More concealed handgun permit data
The Conservative government appears to be quietly shelving its controversial “Common Sense” gun bill in light of Wednesday’s shooting.
Government House Leader Peter Van Loan’s office was silent Friday about the future of Bill C-42. Public Safety Minister Steven Blaney’s office refused to comment, directing inquiries to Van Loan. The Common Sense Firearms Licensing Act was scheduled to be debated for the first time on the day of the shootings, with three days set aside for discussion. It no longer figures on the government’s stated agenda.
But NDP Public Safety critic Randall Garrison told The Huffington Post Canada on Friday that he understands why the government might want to shelve this bill for the time being.
“I think it’s obvious that the climate where firearms were used to murder a member of the Canadian Forces and to bring an attack into the House of Commons means that the climate for a discussion on a bill that would loosen, in any way, restrictions over the licensing of firearms is unlikely to be something the government wants to do right now,” he said. . . .Unfortunately, these restrictions are the exact opposite of what they should be doing.
"I do believe in the right to carry, and I believe in the right to defend myself and my family -- whether it's from an intruder, or whether it's from a government, should they decide that my rights are no longer important."Paul Begala, always one to misinterpret what someone says when it serves the right political cause, has this comment:
This notion -- that the Second Amendment gives citizens the right to fire upon federal officials, or their local police, or sheriffs or even U.S. military personnel -- is common among right wingers. But it's one thing to hear, say, goofball Ted Nugent honk off that way. (The Nuge, by the way, has boasted about how he avoided taking up arms in defense of his country during Vietnam.) It is another to know that someone with those loopy views is one step away from the United States Senate.
The Washington Monthly blogger Ed Kilgore has asked the right question -- the one any Iowa voter should be putting to Ms. Ernst: "Since you brought it up, exactly what circumstances would justify you shooting a police officer or a soldier in the head?"
Good question, Ed. Is it OK to do so if, say, the Supreme Court stops the counting of votes so as to give the presidency to the candidate who got fewer votes? I don't think so.
How about segregation? If ever American citizens were oppressed by their government it was African-Americans under Jim Crow. Thank God we had Dr. King and not Ms. Ernst leading the civil rights movement. . . .Clearly, with just over a week to go before the election, we have officially entered the political silly season. First, I should note that Begala misquotes Ernst in a small but very significant way. Ernst talks about "a government" taking away her rights, not "the government" as Begala claims. Begala’s misquote makes it appear as if she is referring specifically to our government, when she is obviously referring broadly to governments (including a foreign power).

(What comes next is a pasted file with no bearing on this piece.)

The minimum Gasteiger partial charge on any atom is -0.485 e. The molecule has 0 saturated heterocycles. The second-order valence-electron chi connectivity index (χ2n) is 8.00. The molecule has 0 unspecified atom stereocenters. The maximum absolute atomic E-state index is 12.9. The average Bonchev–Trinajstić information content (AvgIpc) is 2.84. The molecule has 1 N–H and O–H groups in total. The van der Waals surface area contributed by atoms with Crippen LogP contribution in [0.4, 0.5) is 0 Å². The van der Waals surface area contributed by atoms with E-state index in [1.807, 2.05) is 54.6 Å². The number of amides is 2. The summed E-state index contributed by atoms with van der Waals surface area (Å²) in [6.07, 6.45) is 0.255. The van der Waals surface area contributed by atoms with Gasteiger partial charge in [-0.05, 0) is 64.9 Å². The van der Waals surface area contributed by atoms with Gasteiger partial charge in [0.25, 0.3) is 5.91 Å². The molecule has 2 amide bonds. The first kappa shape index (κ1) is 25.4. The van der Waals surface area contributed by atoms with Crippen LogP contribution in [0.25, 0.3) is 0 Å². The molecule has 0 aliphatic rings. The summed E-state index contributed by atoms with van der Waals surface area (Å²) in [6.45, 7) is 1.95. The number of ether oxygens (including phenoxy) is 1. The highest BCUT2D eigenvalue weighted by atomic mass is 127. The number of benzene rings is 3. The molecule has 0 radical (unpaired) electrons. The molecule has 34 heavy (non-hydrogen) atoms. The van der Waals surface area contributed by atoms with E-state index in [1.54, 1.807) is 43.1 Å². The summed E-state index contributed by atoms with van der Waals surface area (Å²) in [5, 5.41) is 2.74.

Hillary Clinton: Don’t let anybody tell you that it’s corporations and businesses that create jobs.So incentives don't matter? In the Clinton world, the government creates jobs.
You know that old theory, "trickle-down" economics. That has been tried, that has failed. It has failed rather spectacularly.
You know, one of the things my husband says when people say "Well, what did you bring to Washington," he said, "Well, I brought arithmetic.”
Banning semi-automatic handguns won't take such guns off the street, Victoria Police has told a federal inquiry into gun violence.
Victoria Police told the submission such a ban "would most likely have little effect on the number of illegally held firearms in Australia".
"The majority of semi-automatic handguns seized are from criminals who are prohibited persons," the submission says. "It is unclear whether a ban on semi-automatic weapons will diminish their ability to obtain such weapons."
It also warns that a ban could make it more profitable to import such weapons illegally, potentially pushing the market even further underground. . . .
"It is likely that 3D printing of firearms will increase, posing a significant risk to community safety and law enforcement agencies," the submission says. . . .By the way, there has just been an attack where three people were killed in a shooting attack in Australia. Again from The Age newspaper:
Two men and a woman are dead and a man has been arrested following a shooting and siege north-west of Melbourne that police say was triggered by a neighbourhood dispute.
Police were called to the property, near Wedderburn and about 210km from Melbourne, about 8.30pm on Wednesday after reports of a minor dispute between neighbours.
Fairfax Media can confirm that Peter Lockhart, president of the Wedderburn Historical Engine and Machinery Society, his wife Mary Lockhart, and Mrs Lockhart's son Greg Holmes died on Wednesday night. . . .